How NOT to comment

Commenting on blogs, forums, and networking sites is an important part of your online presence. Search engines are likely to find and index your comment, especially if it is on a well-known site, and links you post (when allowed) can send new traffic to your page. More importantly, it shows you and your company are participating in the conversation. But it is important to do it right.

Michael's recent post about white boards received a comment that looks like this:

Anonymous,  December 31, 2010 8:11 AM  

For a whiteboard that stays pure white, check out this glass marker board. Great for the corporate or classroom environment.

I went ahead and published the comment - we post almost every comment we receive, except for the most obvious Spam, but review them first - because it does fit both with the topic of the post (white boards) and the theme of our blog (building products), but this comment fails on several levels to achieve its goals.

1. This was posted by "Anonymous", which does several bad things. Most importantly, it makes me not trust it. Anything I get, via any medium, without a real and recognizable name looks immediately like spam. If it has a real human name I will at least open it, instead of automatically deleting it, but the sender only has 1-2 sentences to get my attention. But this also represents a missed opportunity. Digital marketing is as much about developing your brand as an individual as the company brand; social media is about people, so your personal reputation is what brings people to your company. Posting anonymously is like sending someone a birthday card without signing your name; they want to like you, but do not know who you are.

2. The company or product name does not appear anywhere in the post. There is an art to doing this right, because overusing either makes a comment look like an ad. I recommend following the same guidelines as for a magazine article; focus on the technology and include the name as part of your credentials ("In my work for Chusid Associates, I've found that....").

3. Clicking on the link brings you to a very busy, hard-to-read homepage. Most surfers will get there, look around for 10 seconds, and leave because they cannot find what they want. Instead this should point towards a dedicated landing page, with "Whiteboards that stay pure white!" in big, clear letters. Look for more on landing pages in an upcoming post.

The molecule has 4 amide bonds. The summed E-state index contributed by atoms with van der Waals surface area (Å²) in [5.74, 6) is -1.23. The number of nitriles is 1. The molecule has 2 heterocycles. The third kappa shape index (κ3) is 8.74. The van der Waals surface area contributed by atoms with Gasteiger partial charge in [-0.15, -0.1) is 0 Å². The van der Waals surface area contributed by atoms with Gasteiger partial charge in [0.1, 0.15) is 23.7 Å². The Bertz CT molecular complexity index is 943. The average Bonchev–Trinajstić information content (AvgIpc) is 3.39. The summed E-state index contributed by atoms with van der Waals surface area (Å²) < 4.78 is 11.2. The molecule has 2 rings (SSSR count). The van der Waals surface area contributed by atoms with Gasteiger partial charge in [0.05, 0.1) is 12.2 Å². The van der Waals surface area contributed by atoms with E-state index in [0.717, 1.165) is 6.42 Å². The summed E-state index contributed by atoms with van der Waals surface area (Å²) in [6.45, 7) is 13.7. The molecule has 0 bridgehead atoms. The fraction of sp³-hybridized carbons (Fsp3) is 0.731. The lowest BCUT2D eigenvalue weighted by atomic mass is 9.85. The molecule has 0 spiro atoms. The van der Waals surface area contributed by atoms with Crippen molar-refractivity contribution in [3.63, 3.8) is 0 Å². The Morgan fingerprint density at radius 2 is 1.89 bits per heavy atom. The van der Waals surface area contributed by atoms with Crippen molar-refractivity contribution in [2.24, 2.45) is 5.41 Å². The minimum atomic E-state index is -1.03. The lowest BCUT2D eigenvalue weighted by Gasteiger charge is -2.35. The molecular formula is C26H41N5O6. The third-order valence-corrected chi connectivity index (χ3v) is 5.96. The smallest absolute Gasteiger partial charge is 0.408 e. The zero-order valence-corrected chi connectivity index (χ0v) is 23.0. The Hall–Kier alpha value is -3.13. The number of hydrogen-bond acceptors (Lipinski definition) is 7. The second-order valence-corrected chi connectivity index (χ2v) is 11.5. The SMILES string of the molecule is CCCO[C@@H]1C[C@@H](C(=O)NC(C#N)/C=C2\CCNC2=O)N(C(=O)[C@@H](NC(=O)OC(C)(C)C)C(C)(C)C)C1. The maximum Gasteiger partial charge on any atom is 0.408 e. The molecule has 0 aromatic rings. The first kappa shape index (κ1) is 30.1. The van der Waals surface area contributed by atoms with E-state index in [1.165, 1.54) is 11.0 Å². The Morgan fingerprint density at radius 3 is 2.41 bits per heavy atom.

4. This is not a well-written comment. Spelling and grammar are fine, but there is no sense of excitement, no sense of who this is for, no real motivation unless I was already looking for a white board that addresses this topic. That describes a very small part of the architectural market at any given time. If it had said, "See the lated improvement..." or "Learn how we made..." then you draw the much larger audience that does not currently need a white board but is curious about new products. Or better, actually respond to the post; but have an actual response, not a formulaic salutation ("I like what you said about....", not "Great post! Visit....") Also, consider an exclamation point.

I am certain this comment was placed by a automated script; probably no one at the company has ever heard of our blog (too bad for them!). There is nothing wrong with using these scripts, if you use them well. I would recommend setting the script to notify you so you can write a custom response, rather than using a canned message. Anything canned looks like spam, and eventually that will get you in trouble.

Commenting is a very controversial issue right now; there are as many views on the best way to do it as there are digital marketers, and many high-profile blogs forbid including links or have even disabled comments altogether. The general rule everyone agrees on, though, is be polite. You are a guest in someone else's home; if you cannot improve the conversation then stay quiet.